Student demographic information by condition
Variable | Induction 1 | Induction 2 | Induction 3 | Total | ||||
---|---|---|---|---|---|---|---|---|
n | % | n | % | n | % | n | % | |
Gender | ||||||||
Male | 1373 | 51 | 1071 | 49 | 1516 | 50 | 3960 | 50 |
Female | 1308 | 49 | 1115 | 51 | 1517 | 50 | 3940 | 50 |
Ethnicity | ||||||||
Native American | 11 | <1 | 5 | <1 | 7 | <1 | 23 | <1 |
Asian | 89 | 3 | 77 | 4 | 91 | 3 | 257 | 3 |
African-American | 691 | 26 | 516 | 24 | 647 | 21 | 1854 | 23 |
Hispanic/Latino | 260 | 10 | 194 | 9 | 202 | 7 | 656 | 8 |
White | 1500 | 56 | 1309 | 60 | 1938 | 64 | 4747 | 60 |
Pacific islander | 1 | <1 | 4 | <1 | 4 | <1 | 9 | <1 |
Multi-Race | 129 | 5 | 81 | 4 | 144 | 5 | 354 | 4 |
Grade | ||||||||
5 | 768 | 29 | 523 | 24 | 845 | 28 | 2136 | 27 |
6 | 877 | 33 | 370 | 17 | 515 | 17 | 1762 | 22 |
7 | 572 | 21 | 615 | 28 | 898 | 30 | 2085 | 26 |
8 | 464 | 17 | 678 | 31 | 775 | 26 | 1917 | 24 |
ELL | 125 | 5 | 81 | 4 | 83 | 3 | 289 | 4 |
Design and procedure
We used a pre-test/post-test^{a} experimental design. Prior to the start of the intervention, students and teachers were administered a pretest. After pre-test administration, teachers were randomly assigned to one of three inductions described above – see Table 1 for student demographics for each induction. Participation in the main part of the intervention occurred over a period of four consecutive days. On Day 1, students worked on the induction to which they were assigned. On Days 2 and 3, teachers taught the two-day mathematics lesson. On Day 4, students again worked on the induction to which they were assigned.
For students in Induction 1, Day 1 of the intervention was spent in the school’s computer lab. Each student sat at his/her own computer, with headphones, and watched the short interview of a STEM professional and then played the IVE game for approximately 30 minutes. On Day 4, students returned to the computer lab and restarted the technology-based activity, including watching a video of a STEM professional and restarting the IVE game from the beginning – again playing for about 30 minutes. Similarly, for students in Induction 2, Days 1 and 4 were spent in the school’s computer lab, with one student at each computer with headphones, playing the Brainology® program. Finally, Induction 3 students watched the first half of the Fractals: Hunting the Hidden Dimension video (about 28 minutes) on Day 1; on Day 4, these students watched the second half of the video.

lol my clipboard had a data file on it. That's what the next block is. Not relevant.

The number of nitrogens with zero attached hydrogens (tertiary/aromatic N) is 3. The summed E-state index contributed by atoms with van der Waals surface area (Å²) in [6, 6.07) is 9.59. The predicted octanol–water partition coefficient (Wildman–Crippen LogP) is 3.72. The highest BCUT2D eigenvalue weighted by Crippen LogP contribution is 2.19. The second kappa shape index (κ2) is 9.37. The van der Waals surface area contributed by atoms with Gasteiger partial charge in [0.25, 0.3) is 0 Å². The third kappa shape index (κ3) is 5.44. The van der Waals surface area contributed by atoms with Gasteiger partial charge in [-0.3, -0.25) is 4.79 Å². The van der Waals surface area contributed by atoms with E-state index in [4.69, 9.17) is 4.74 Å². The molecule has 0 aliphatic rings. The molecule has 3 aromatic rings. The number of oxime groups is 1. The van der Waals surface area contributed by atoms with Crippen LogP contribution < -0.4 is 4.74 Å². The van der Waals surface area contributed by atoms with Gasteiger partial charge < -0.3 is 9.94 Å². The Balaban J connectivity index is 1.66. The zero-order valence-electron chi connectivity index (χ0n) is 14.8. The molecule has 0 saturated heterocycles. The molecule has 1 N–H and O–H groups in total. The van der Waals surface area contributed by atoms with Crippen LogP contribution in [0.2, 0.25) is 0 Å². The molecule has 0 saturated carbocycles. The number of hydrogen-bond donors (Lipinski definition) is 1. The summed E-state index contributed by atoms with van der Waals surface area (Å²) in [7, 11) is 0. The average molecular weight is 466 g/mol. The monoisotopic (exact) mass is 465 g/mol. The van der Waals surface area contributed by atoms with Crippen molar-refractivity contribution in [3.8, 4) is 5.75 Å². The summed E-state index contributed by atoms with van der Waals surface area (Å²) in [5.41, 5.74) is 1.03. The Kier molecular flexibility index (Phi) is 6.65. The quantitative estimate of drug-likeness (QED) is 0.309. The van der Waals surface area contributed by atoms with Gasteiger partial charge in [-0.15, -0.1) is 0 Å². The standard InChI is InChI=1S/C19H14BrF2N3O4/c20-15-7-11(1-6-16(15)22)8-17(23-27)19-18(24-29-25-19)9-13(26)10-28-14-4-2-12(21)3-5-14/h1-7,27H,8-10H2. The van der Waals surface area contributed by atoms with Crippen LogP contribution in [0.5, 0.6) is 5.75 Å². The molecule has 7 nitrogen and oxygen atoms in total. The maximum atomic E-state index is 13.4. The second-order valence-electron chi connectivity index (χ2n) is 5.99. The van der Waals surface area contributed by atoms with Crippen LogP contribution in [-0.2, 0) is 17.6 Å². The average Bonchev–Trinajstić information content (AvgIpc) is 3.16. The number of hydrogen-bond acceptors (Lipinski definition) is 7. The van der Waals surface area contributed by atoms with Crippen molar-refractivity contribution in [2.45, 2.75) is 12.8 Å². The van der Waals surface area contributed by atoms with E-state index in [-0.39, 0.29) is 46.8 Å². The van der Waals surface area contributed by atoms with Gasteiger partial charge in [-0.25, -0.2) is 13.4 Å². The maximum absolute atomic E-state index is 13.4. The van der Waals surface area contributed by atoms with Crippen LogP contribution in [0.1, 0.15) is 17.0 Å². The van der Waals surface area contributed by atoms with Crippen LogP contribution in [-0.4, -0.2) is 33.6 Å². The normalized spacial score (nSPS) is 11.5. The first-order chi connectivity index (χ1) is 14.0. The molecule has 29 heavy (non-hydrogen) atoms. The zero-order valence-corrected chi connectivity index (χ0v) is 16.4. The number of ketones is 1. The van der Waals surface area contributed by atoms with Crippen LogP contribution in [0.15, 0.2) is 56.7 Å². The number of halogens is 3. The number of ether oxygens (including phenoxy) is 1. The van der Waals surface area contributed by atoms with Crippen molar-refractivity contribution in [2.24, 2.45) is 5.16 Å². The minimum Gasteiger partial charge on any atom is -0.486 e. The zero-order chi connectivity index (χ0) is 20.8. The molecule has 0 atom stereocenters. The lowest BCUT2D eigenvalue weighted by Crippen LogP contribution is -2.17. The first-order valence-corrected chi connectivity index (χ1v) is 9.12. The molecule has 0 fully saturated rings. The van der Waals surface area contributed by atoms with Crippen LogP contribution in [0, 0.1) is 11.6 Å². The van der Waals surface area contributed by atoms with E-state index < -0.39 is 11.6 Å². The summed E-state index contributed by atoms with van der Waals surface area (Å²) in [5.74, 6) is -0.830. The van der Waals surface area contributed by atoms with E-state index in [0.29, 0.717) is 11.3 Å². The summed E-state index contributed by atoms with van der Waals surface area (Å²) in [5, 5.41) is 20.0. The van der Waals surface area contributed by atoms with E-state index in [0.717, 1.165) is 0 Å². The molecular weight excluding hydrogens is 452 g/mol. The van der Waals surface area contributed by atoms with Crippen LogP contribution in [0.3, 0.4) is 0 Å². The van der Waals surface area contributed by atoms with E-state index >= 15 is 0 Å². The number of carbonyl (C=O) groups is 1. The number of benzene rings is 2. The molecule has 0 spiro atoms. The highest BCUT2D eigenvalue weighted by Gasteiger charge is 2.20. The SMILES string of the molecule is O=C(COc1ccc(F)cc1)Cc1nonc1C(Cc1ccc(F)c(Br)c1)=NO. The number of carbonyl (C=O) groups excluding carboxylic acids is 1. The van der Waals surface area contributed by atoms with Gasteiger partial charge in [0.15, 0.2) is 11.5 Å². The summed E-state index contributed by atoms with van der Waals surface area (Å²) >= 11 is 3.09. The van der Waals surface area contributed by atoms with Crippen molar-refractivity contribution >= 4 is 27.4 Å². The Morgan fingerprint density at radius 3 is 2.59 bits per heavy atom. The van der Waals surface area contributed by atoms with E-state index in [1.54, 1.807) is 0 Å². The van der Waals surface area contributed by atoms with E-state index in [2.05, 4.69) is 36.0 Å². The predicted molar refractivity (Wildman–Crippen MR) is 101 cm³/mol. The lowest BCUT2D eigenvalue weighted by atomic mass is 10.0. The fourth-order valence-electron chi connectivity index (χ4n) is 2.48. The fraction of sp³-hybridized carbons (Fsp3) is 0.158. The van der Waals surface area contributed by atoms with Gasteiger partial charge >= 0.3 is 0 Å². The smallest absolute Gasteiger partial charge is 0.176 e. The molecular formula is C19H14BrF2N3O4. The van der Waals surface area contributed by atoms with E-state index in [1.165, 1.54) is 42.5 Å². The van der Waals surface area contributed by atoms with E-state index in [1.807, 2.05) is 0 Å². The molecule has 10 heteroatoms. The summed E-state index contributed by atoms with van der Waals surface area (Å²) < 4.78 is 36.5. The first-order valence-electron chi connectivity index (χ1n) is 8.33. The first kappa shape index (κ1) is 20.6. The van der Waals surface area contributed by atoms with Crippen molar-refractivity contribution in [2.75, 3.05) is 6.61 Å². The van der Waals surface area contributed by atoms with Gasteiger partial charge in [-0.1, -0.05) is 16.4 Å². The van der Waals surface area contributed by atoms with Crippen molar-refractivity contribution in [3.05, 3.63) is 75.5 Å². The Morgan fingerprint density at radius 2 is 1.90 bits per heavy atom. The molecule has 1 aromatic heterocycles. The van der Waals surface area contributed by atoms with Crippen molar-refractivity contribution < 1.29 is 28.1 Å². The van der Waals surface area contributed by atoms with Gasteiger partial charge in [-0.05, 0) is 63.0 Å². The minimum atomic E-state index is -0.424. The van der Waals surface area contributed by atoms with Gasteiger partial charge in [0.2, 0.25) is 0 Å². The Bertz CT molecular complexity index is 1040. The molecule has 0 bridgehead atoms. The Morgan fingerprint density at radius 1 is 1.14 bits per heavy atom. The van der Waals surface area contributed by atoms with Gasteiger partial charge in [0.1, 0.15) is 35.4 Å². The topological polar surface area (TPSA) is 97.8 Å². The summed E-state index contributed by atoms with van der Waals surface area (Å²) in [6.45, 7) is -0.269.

Professional development
All teachers were provided with a one-day (6.5 hours) professional development (PD) workshop, administered within one week of the start of the intervention. The PD workshop was designed and implemented by project staff. An identical PD was repeated for five consecutive days; district administration determined which teachers would attend on each day, with the attendance ranging from 56 teachers to 123 teachers. Each PD workshop included teachers from all three inductions and all four grade levels.
Most of the PD (approximately 4 hours) was devoted to introducing teachers to the two-day mathematics lesson. Teachers were provided with detailed lesson plans as well as visual aids, handouts, and manipulatives that accompanied the lesson. Under the facilitation of the first author, an experienced mathematics teacher educator, the PD workshop provided teachers with the opportunity to engage with the mathematics of the lesson and to plan for the enactment of the lesson. Approximately one hour of the PD was spent providing teachers with an overview of the project procedures, measures, and logistics. For the remainder of the PD, we provided teachers with induction-specific training. Teachers were divided into groups based on which induction they were assigned to. Induction 1 teachers played the IVE in a computer lab, Induction 2 teachers explored the Brainology® program in a different computer lab, and Induction 3 teachers watched the Fractals: Hunting the Hidden Dimension movie in a seminar room.
Measures
All assessments were administered to teachers and students online, via a password-protected website.
Student motivational measures
Descriptive statistics on student motivation and learning variables
Variable | Pretest | Posttest | ||||||||||||||||
---|---|---|---|---|---|---|---|---|---|---|---|---|---|---|---|---|---|---|